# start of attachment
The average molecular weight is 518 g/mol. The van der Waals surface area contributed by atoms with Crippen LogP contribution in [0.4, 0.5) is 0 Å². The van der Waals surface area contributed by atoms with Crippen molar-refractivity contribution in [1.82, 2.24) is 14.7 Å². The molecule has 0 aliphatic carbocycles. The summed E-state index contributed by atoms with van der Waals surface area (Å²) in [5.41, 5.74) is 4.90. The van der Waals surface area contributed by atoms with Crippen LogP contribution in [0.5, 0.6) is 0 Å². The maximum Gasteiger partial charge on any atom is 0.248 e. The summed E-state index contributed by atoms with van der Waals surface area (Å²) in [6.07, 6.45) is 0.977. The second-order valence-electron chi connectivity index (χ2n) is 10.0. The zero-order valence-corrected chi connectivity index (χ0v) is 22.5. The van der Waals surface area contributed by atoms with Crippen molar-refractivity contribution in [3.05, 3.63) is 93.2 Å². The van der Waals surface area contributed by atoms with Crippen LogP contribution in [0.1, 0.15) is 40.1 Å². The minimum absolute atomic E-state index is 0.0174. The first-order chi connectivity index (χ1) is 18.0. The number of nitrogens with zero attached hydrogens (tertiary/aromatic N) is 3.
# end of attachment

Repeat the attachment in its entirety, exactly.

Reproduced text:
The average molecular weight is 518 g/mol. The van der Waals surface area contributed by atoms with Crippen LogP contribution in [0.4, 0.5) is 0 Å². The van der Waals surface area contributed by atoms with Crippen molar-refractivity contribution in [1.82, 2.24) is 14.7 Å². The molecule has 0 aliphatic carbocycles. The summed E-state index contributed by atoms with van der Waals surface area (Å²) in [5.41, 5.74) is 4.90. The van der Waals surface area contributed by atoms with Crippen LogP contribution in [0.5, 0.6) is 0 Å². The maximum Gasteiger partial charge on any atom is 0.248 e. The summed E-state index contributed by atoms with van der Waals surface area (Å²) in [6.07, 6.45) is 0.977. The second-order valence-electron chi connectivity index (χ2n) is 10.0. The zero-order valence-corrected chi connectivity index (χ0v) is 22.5. The van der Waals surface area contributed by atoms with Crippen molar-refractivity contribution in [3.05, 3.63) is 93.2 Å². The van der Waals surface area contributed by atoms with Crippen LogP contribution in [0.1, 0.15) is 40.1 Å². The minimum absolute atomic E-state index is 0.0174. The first-order chi connectivity index (χ1) is 18.0. The number of nitrogens with zero attached hydrogens (tertiary/aromatic N) is 3.